Washington and the world breathed a sigh of relief on Monday, October 29, 1962. The day before President John F. Kennedy and Soviet leader Nikita Khrushchev had struck a deal to end the Cuban missile crisis. But the deal took several weeks to implement, and it came with a plot twist that the world wouldn’t learn about for thirty years.
The initial plan was that UN inspectors would observe the removal of the Soviet offensive missiles and bombers. Cuban leader Fidel Castro, however, refused to allow UN inspectors into the country. So the United States was left to verify Soviet compliance with the October 28 deal by so-called national technical means, that is, by watching from the air and sea as Soviet ships entered and eventually left Cuban harbors. By the third week of November, the Kennedy administration was convinced that the Soviets had made good on their commitment. The quarantine of Cuba formally ended at 6:45 p.m. Washington time on November 20.
What the Kennedy administration did not know at the time was that the removal of the SS-4 and SS-5 missiles from Cuba did not mean that all Soviet nuclear weapons had left the island. Remaining behind were nearly one hundred short-range tactical nuclear weapons. The White House in its communications with the Kremlin had stressed its concerns about Soviet offensive weapons, which was understood by both sides to be weapons that could reach the United States. JFK had not demanded that the Soviets remove all nuclear weapons. The ExCom hadn’t imagined that tactical weapons might be in Cuba, and U.S. reconnaissance flights had not detected their presence. Maj. Rudolph Anderson might have photographed evidence of tactical weapons on October 27, but his U-2 was shot down.
Because tactical nuclear weapons were not part of the October 28 deal, Khrushchev was not inclined to remove them. Indeed, under the terms of an oral agreement that Moscow and Havana had struck that summer, control of the weapons was to be passed to the Cuban government. Aware that Castro was furious that he had cut a deal with the United States, Khrushchev dispatched one of his closest allies, Soviet Deputy Prime Minister Anastas Mikoyan, to Cuba to soothe the Cuban leader’s anger. (Mikoyan carried out his three-week mission even though his wife of four decades died shortly after he arrived in Havana.) But Mikoyan became alarmed at Castro’s hostility toward the United States and feared that Moscow would not be able to control its supposed ally. So he decided on his own initiative that the weapons should not be transferred. He informed Castro on November 22 that the deal was off because it violated (an invented) Soviet law on transferring weapons. The tactical nuclear weapons left Cuba on December 1.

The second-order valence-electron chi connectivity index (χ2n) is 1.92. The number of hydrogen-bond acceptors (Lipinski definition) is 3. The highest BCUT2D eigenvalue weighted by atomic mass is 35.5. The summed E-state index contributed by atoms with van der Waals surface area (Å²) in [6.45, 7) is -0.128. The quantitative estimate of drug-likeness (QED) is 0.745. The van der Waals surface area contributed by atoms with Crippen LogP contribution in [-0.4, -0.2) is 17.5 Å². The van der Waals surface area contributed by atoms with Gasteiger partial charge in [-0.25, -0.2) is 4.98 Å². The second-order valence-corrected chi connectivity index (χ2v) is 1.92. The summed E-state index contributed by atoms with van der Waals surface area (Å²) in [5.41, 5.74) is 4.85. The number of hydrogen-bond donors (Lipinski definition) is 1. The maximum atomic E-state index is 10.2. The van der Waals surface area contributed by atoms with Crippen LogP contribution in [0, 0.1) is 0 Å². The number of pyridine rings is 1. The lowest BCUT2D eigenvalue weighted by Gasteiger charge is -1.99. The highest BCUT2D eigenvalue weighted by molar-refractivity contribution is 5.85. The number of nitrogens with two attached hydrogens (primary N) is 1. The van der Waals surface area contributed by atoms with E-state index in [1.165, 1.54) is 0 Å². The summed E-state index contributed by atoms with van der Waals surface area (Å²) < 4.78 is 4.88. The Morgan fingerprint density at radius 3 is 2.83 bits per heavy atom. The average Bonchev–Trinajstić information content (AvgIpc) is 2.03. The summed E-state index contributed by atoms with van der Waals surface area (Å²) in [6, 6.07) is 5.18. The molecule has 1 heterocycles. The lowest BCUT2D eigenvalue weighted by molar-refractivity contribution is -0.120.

The presence of the tactical nuclear weapons in Cuba was significant. Had JFK followed the initial advice of his advisers to strike Soviet missile sites, the Soviets would likely have retaliated with a nuclear strike against the U.S. military base at Guantánamo Bay. The Soviet commanders on the island did not need permission or launch codes from Moscow to fire their weapons. And if the United States had invaded Cuba, U.S. troops would almost certainly have been wiped out by tactical nuclear weapons. A full-scale nuclear exchange between the United States and the Soviet Union might have followed suit.
The presence of the Soviet tactical missiles in Cuba was a secret for three decades. A Soviet general revealed their existence at a conference in Havana in 1992 marking the thirtieth anniversary of the missile crisis. Among the conference participants was former secretary of Defense Robert McNamara. Upon hearing the Soviet general’s admission, he “had to hold on to a table to steady himself.’’
What about U.S. compliance with the terms of the October 28 deal? Khrushchev kept silent on JFK’s secret promise to remove the U.S. Jupiter missiles from Turkey. By the end of April 1963, they were gone.
For other posts in this series or for more information on the Cuban missile crisis, click here.